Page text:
TABLE 1 World Health Organization—Recommended EPI Schedule

EPI Contact

Age of Infant


Proposed contacts for IPTi-SP



BCG, OPV (monovalent HBVat birth is recommended in areas where HBV seroprevalence is high and maternal-infant vertical transmission represents a public health problem)



6 weeks

DPT, HBVa, Hib conjugate, OPV



10 weeks

DPT, HBVa, Hib conjugate, OPV



14 weeks

DPT, HBVa, Hib conjugate, OPV



9 months b

Measles and vitamin A (yellow fever vaccine is recommended for infants living in highly endemic areas)


NOTE: BCG = Bacille Calmette Guerin vaccine against tuberculosis; DPT = diphtheria toxoid, whole-cell pertussis, and tetanus toxoid vaccine combination; HBV = hepatitis B vaccine; Hib = Haemophilus influenzae type b conjugate vaccine; OPV = oral polio vaccine. Currently, many countries in sub-Saharan Africa are using a “pentavalent vaccine” at 6, 10, and 14 weeks (contacts 2–4) that delivers DPT, HBV, and Hib in a single inoculation.

a An acceptable alternative regimen for HBV is to give monovalent HBV at birth and at 6 and 14 weeks. However, this somewhat logistically complicated schedule (because of the skipped HBV dose at 10 weeks of age) is becoming less common as tetravalent (DPT, HBV) and pentavalent (DPT, HBV, Hib) combination vaccines (which require only a single injection) are becoming ever more popular.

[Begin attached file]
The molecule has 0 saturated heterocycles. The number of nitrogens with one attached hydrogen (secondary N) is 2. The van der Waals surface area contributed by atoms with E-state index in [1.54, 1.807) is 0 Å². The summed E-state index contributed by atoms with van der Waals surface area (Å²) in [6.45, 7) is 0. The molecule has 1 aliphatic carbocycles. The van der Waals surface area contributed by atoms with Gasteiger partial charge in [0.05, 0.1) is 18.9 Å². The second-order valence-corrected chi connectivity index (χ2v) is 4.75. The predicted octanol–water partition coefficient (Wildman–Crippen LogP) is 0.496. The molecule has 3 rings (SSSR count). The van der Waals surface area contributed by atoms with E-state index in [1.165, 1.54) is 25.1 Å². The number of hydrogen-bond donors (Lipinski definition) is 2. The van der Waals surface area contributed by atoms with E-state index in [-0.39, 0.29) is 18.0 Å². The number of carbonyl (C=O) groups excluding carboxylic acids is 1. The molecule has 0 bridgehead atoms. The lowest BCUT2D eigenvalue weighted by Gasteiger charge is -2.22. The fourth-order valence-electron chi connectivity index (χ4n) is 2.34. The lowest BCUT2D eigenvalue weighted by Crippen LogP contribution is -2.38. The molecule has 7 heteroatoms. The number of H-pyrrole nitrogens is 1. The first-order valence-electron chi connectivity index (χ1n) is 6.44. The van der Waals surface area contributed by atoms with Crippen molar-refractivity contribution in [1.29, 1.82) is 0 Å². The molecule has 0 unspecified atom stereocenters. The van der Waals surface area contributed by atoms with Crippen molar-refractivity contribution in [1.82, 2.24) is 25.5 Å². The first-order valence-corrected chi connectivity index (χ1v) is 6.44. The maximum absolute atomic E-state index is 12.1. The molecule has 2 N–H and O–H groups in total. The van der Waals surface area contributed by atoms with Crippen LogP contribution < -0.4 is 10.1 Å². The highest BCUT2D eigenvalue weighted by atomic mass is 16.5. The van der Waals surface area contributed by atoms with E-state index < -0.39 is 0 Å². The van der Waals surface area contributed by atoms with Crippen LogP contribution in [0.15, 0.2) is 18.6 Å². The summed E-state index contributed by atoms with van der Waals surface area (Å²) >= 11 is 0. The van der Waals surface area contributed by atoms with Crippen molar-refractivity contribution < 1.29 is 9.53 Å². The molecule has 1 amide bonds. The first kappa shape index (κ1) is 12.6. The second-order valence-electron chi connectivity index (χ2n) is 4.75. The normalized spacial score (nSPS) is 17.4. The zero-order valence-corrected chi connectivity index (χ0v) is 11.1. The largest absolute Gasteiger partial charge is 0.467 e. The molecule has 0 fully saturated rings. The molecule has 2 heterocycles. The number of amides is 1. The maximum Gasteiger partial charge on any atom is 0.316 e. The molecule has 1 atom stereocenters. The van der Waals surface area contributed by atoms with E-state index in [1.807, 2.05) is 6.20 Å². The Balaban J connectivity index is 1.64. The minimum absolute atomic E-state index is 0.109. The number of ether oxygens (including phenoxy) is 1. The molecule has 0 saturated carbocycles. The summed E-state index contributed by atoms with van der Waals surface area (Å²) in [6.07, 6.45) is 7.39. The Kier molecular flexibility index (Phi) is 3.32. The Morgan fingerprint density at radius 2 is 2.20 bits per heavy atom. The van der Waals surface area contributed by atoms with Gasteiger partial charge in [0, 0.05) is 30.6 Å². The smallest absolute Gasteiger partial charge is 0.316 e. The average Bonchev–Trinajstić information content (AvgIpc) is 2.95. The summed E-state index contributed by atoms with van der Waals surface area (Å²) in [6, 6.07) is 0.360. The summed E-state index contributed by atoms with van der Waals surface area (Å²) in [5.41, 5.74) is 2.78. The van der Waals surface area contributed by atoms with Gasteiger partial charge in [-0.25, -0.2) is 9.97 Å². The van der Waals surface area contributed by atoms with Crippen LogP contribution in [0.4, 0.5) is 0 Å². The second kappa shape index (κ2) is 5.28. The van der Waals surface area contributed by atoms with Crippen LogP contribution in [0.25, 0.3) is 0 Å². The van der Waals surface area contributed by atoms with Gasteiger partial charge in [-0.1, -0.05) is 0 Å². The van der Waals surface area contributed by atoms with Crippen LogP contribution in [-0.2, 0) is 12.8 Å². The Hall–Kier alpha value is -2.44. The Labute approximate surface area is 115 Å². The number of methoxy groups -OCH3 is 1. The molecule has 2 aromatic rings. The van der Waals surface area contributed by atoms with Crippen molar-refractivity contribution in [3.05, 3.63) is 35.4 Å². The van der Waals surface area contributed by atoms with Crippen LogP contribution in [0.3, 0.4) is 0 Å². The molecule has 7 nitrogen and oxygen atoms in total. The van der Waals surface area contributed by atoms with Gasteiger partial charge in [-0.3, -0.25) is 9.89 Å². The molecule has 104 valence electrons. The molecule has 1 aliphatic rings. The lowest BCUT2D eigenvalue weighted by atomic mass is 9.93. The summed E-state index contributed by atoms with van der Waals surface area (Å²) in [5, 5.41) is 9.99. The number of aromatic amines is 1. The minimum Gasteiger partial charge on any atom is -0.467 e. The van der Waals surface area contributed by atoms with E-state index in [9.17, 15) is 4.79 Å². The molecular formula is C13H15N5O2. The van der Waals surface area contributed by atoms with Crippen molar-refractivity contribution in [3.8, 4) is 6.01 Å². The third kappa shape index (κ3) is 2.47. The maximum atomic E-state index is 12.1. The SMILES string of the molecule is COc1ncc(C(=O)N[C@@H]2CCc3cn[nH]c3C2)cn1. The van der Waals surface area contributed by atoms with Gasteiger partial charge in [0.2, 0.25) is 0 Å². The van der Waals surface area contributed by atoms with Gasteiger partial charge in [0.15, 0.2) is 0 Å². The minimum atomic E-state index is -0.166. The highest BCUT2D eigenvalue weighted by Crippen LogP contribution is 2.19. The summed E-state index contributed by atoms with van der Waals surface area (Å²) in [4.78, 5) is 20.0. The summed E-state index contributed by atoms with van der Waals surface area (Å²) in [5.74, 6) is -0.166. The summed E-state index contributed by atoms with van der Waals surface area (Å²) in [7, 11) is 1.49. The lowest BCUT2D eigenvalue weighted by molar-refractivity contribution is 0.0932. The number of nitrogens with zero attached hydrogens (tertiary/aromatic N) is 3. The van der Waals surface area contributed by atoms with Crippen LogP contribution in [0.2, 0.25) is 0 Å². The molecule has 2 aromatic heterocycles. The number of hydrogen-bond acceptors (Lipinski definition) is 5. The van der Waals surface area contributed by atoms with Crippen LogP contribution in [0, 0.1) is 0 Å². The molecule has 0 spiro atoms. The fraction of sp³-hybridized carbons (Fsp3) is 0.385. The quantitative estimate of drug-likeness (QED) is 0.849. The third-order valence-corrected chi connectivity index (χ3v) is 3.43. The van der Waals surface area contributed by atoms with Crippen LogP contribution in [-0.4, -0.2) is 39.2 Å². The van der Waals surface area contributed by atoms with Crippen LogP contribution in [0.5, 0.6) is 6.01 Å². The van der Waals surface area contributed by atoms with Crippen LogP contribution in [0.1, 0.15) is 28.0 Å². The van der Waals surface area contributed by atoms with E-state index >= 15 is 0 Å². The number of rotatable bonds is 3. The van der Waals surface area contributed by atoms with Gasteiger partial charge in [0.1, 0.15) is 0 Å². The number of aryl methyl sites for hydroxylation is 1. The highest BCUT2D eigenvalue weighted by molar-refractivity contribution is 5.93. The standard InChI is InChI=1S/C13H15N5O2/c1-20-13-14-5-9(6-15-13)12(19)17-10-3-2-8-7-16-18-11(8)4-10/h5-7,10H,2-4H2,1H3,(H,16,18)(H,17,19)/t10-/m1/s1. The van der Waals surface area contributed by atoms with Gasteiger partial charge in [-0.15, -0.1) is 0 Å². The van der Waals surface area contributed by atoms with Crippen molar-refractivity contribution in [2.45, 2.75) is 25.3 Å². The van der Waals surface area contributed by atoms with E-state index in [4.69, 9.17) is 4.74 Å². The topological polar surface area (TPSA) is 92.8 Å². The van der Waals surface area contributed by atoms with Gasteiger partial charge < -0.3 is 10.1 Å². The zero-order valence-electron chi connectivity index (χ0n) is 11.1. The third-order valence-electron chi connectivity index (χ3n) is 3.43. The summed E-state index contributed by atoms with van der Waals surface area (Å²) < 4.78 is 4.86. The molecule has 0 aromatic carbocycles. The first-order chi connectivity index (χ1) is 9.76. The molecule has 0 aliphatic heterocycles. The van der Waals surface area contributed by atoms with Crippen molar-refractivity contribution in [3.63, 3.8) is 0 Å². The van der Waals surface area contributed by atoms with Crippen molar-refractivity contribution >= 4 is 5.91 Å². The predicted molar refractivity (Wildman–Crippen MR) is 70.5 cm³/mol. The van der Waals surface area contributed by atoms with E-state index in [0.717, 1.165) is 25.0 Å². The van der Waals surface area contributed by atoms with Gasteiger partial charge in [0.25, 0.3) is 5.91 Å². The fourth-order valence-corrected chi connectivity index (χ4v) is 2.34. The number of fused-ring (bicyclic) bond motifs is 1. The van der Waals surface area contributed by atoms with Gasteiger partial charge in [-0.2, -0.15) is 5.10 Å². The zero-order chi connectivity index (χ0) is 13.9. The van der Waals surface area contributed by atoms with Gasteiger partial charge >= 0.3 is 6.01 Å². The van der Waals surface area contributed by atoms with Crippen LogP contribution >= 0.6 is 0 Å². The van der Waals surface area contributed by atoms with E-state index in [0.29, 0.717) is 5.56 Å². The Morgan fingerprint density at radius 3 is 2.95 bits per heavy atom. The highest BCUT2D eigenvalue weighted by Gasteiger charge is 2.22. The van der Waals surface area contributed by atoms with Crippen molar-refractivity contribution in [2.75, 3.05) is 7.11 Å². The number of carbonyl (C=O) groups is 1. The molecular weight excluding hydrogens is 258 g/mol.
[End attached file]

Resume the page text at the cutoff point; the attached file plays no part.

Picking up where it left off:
b 9–12 months in areas where measles in infants has become uncommon.

SOURCE: Aylward et al., 2004; WHO, 2004b.

Intermittent Preventive Treatment in Children and Seasonal Intermittent Preventive Treatment

Intermittent preventive treatment in children (IPTc) refers to the use of IPT in children up to 5 years of age (Chandramohan et al., 2007). Seasonal IPT (sIPT) is defined as the administration of IPT to infants or children for a limited calendar period that coincides with the intense but highly seasonal transmission of malaria in certain ecologies, as in parts of West Africa. In practical terms, IPTc and sIPT often coincide, as seen in several studies that have investigated the relatively short-term use of IPT in children up to 5 to10 years of age during periods of marked seasonal transmission (Cisse et al., 2006; Dicko et al., 2004).

Concern About a Possible Rebound Effect

Theoretically, by delaying the acquisition of natural immunity, administering anti-malarial drugs either continuously or intermittently might lead to a “rebound”—an increase in morbidity or mortality after treatment ends compared to a control group that had not received continuous chemoprophylaxis or intermittent therapy. The committee carefully addressed concerns about continuous chemoprophylaxis by reviewing pertinent literature. For intermittent therapy, we considered in detail, both published and unpublished evidence provided by the IPTi Consortium.

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